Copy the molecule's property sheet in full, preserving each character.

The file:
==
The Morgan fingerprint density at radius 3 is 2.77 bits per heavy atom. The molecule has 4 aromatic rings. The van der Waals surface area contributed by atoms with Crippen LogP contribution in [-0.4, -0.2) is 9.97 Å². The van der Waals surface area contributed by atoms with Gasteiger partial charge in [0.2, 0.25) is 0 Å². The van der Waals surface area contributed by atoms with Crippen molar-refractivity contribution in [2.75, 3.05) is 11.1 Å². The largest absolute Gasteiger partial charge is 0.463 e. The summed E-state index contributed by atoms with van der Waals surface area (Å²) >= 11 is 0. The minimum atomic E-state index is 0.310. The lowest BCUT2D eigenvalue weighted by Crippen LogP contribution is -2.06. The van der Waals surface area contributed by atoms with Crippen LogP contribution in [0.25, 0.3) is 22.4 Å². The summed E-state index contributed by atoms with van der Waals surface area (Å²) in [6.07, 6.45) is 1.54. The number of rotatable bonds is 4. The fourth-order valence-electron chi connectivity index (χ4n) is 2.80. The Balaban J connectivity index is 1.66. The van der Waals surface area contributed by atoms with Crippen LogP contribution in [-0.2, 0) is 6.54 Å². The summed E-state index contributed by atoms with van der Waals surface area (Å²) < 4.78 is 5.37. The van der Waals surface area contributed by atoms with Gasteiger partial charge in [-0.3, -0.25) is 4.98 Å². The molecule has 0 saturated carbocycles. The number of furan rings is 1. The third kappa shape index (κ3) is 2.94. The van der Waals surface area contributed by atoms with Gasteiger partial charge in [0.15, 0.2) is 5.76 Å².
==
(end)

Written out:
The Morgan fingerprint density at radius 3 is 2.77 bits per heavy atom. The molecule has 4 aromatic rings. The van der Waals surface area contributed by atoms with Crippen LogP contribution in [-0.4, -0.2) is 9.97 Å². The van der Waals surface area contributed by atoms with Gasteiger partial charge in [0.2, 0.25) is 0 Å². The van der Waals surface area contributed by atoms with Crippen molar-refractivity contribution in [2.75, 3.05) is 11.1 Å². The largest absolute Gasteiger partial charge is 0.463 e. The summed E-state index contributed by atoms with van der Waals surface area (Å²) >= 11 is 0. The minimum atomic E-state index is 0.310. The lowest BCUT2D eigenvalue weighted by Crippen LogP contribution is -2.06. The van der Waals surface area contributed by atoms with Crippen LogP contribution in [0.25, 0.3) is 22.4 Å². The summed E-state index contributed by atoms with van der Waals surface area (Å²) in [6.07, 6.45) is 1.54. The number of rotatable bonds is 4. The fourth-order valence-electron chi connectivity index (χ4n) is 2.80. The Balaban J connectivity index is 1.66. The van der Waals surface area contributed by atoms with Crippen LogP contribution in [-0.2, 0) is 6.54 Å². The summed E-state index contributed by atoms with van der Waals surface area (Å²) < 4.78 is 5.37. The van der Waals surface area contributed by atoms with Gasteiger partial charge in [-0.3, -0.25) is 4.98 Å². The molecule has 0 saturated carbocycles. The number of furan rings is 1. The third kappa shape index (κ3) is 2.94. The van der Waals surface area contributed by atoms with Gasteiger partial charge in [0.15, 0.2) is 5.76 Å².